Blog Cult Of Luna + A.A.Williams and Brutus

Cult Of Luna + A.A.Williams and Brutus

Posted Dec. 8, 2019, 6:53 a.m. by Cheryl

Advertisement
KFAI - Roar of the Underground

Cult Of Luna + A.A. Williams and Brutus

Z7, Pratteln, Switzerland

Cult Of Luna’s power lies in their ability to build layers of sound and with it, layers of emotion. Their live show has long been held in high regard for its stunning light effects, the huge walls of sound that embrace you from the outset and the divine catharsis that can be found when the final notes finally fade out. Tonight the anticipation for their performance is high and the supporting acts feed into that feeling; both A.A.Williams and Brutus bring their own take on post-metal to the hangar like space of the Z7, and in doing so build the electric atmosphere for Cult of Luna’s time on stage.

First, British artist A.A.Williams brings a simpler sound to the stage, yet with that starker aura comes waves of emotion that causes many to exhale with release when each song ends, as though Williams is singing their thoughts and giving a voice to feelings that have long been burning within. Her music is powerful in its quieter moments and gives space for the guitars to showcase cascading progressions. Post-metal is known for its shimmering guitar lines and A.A.Williams brings many of those beautiful notes to her performance while the songs themselves curl around the audience leaving many here tonight with a new outlook and a new artist to admire.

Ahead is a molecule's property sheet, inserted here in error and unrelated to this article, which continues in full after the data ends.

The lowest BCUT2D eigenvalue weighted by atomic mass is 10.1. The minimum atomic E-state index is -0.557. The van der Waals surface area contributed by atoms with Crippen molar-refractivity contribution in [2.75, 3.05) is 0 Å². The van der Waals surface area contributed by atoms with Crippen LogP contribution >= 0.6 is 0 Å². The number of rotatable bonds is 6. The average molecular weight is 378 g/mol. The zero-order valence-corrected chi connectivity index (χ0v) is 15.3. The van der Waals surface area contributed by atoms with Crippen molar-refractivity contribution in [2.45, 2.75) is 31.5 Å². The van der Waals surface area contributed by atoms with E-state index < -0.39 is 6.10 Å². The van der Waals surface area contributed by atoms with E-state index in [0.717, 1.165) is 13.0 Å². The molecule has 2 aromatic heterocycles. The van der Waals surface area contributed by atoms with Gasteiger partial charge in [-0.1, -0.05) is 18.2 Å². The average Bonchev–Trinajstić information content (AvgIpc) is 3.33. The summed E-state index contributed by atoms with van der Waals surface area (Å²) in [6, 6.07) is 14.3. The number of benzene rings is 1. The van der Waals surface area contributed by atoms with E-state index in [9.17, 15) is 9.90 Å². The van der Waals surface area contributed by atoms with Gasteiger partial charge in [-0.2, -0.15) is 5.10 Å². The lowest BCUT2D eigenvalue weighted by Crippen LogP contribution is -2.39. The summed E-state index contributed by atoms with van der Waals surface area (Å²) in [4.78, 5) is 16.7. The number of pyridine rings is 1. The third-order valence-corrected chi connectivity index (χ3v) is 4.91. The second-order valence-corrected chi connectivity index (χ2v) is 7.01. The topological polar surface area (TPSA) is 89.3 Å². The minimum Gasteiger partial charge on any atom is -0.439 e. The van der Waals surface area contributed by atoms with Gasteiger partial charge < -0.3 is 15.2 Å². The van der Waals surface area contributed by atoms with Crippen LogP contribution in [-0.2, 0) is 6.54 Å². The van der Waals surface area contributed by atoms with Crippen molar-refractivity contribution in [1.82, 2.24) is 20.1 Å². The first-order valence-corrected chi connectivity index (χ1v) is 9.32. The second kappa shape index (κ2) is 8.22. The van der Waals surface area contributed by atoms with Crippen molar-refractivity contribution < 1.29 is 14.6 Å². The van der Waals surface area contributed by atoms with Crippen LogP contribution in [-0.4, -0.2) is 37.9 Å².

A.A.Williams by Cheryl Carter

Next, Belgium’s Brutus take the stage and bring an altogether different kind of sound to the proceedings. Vocalist/drummer Stefanie is a powerhouse of a frontperson and the punk rock infused drums that they play are contrasted sharply by the radiance of the guitars, their post-metal leaning way out of the usual sound yet still sounding cohesive, tight and mesmerising. Their songs often end abruptly which leaves the audience wanting, needing more and their final song is a culmination of all that desire. Stefanie’s voice soars over the atmospheric guitars of “Sugar Dragon,” cracking with pure anguish as the song builds towards its finale while Brutus take their sound into deeply melancholic territory as the song and its crescendo hits with controlled force before falling away into the ether. It’s a powerful and breathtaking end to a set that gives many here a tangible feeling of hopelessness and sorrow. 

Brutus by Cheryl Carter

As the audience try to come to terms with the desolation that Brutus left in their wake, the stage is slowly set up for tonight’s main event. Sweden’s Cult Of Luna are currently touring their latest record, A Dawn to Fear, which spoke of vulnerability and the renewal that it can bring and tonight the hope is that Cult of Luna will bring much in the way of cleansing. Their backdrop is hung in several pieces, echoing the sails of a ship, moving in the breeze and allowing the band to guide us on a journey of rebirth and acceptance, 

Tonight the set is culled mainly from A Dawn to Fear, Vertikal I & II and Somewhere Along the Highway and the way in which the songs are put together are magical. The rise and fall of the music is tempered with the slower moments of “And With Her Came The Birds”, a calmer and softer piece that allows space to breathe after the opening tracks “The Silent Man” through to “I: The Weapon” have ramped up the tension to an unbearable degree. This drop back into subtle territory is required in order to process the weight of what came before and the gorgeous vocal lines from Fredrik Kihlberg, deep and rich, add to the affecting atmosphere.